A recent news report suggested that people who play computer games have significantly better cognitive skills than those who don’t. It’s pretty clear that computer gaming skills people have developed in their youth are often a benefit to the organizations they end up working for.
For example, the U.S. Navy uses gaming consoles, equipment, and software to train people on submarines in a wide variety of areas. These “games” help sailors learn about onboard equipment, fighting capabilities, how to use weapons, and general education. A new video game, “Strike Group Defender” exposes sailors to missile attacks and teaches them the best ways to defend themselves in these situations. Strike Group Defender has been used by 30 ships to train its sailors. The software was developed by the Office of Naval Research (ONR).
Hacking & Gaming
By the time many youngsters are 18 years of age, they’ve played a variety of arcade games, puzzle games, sports games, shooting games, and more on a variety of platforms from desktops to mobile devices. Clearly, these people are more than ready to use “gamification” technology in the professions they decide to pursue.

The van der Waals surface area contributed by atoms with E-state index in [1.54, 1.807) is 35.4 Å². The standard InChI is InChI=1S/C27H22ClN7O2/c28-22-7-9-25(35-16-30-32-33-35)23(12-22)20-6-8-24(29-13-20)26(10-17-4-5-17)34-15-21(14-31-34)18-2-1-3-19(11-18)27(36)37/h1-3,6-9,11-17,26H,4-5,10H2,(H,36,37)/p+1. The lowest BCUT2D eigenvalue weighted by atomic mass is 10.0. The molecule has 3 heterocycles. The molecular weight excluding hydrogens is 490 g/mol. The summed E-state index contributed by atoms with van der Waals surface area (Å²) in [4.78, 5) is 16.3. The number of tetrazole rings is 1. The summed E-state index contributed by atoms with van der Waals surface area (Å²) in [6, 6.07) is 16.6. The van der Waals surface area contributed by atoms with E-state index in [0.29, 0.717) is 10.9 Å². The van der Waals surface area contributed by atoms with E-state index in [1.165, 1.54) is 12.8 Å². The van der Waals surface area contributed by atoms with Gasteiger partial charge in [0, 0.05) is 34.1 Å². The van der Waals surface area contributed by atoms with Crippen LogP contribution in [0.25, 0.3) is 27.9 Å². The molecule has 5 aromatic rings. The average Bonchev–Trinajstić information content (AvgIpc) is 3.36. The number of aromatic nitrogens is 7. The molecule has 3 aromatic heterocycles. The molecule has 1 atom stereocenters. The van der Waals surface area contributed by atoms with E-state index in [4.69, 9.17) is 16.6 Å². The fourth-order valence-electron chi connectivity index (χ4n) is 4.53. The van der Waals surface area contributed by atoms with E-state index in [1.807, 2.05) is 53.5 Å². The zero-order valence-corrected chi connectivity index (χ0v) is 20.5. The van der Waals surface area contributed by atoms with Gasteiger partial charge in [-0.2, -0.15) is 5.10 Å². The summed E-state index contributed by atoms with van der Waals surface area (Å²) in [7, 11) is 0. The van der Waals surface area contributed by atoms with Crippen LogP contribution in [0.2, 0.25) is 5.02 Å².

Closely associated with gaming is hacking, and hackers also have a great deal of value in today’s economy which will only increase over time. Hacking University Graduation Edition is a series of books devoted to teaching the skills needed to hack. The series, created by Isaac D. Cody, teaches beginner and intermediate hacking skills.
The following video explains Strike Group Defender “gamification” software.